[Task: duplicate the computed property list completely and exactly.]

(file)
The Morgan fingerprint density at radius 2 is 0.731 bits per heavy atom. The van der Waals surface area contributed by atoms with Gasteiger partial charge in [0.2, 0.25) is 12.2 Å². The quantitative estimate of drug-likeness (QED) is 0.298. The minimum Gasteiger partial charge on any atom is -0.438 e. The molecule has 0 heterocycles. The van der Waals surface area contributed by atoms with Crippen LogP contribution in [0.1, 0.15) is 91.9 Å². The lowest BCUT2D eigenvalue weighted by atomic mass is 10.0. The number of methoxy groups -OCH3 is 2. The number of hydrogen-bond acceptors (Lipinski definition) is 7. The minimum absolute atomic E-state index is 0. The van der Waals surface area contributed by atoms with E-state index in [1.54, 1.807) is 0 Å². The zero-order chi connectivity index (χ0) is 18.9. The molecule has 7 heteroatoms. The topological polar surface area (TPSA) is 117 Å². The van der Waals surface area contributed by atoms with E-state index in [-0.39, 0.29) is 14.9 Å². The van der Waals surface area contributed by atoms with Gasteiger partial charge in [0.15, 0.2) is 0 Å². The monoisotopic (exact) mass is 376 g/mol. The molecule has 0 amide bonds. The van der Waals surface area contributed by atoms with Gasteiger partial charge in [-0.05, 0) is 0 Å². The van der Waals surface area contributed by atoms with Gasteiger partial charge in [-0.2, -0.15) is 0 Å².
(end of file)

The Morgan fingerprint density at radius 2 is 0.731 bits per heavy atom. The van der Waals surface area contributed by atoms with Gasteiger partial charge in [0.2, 0.25) is 12.2 Å². The quantitative estimate of drug-likeness (QED) is 0.298. The minimum Gasteiger partial charge on any atom is -0.438 e. The molecule has 0 heterocycles. The van der Waals surface area contributed by atoms with Crippen LogP contribution in [0.1, 0.15) is 91.9 Å². The lowest BCUT2D eigenvalue weighted by atomic mass is 10.0. The number of methoxy groups -OCH3 is 2. The number of hydrogen-bond acceptors (Lipinski definition) is 7. The minimum absolute atomic E-state index is 0. The van der Waals surface area contributed by atoms with E-state index in [1.54, 1.807) is 0 Å². The zero-order chi connectivity index (χ0) is 18.9. The molecule has 7 heteroatoms. The topological polar surface area (TPSA) is 117 Å². The van der Waals surface area contributed by atoms with E-state index in [-0.39, 0.29) is 14.9 Å². The van der Waals surface area contributed by atoms with Gasteiger partial charge in [0.15, 0.2) is 0 Å². The monoisotopic (exact) mass is 376 g/mol. The molecule has 0 amide bonds. The van der Waals surface area contributed by atoms with Gasteiger partial charge in [-0.05, 0) is 0 Å². The van der Waals surface area contributed by atoms with Gasteiger partial charge in [-0.2, -0.15) is 0 Å².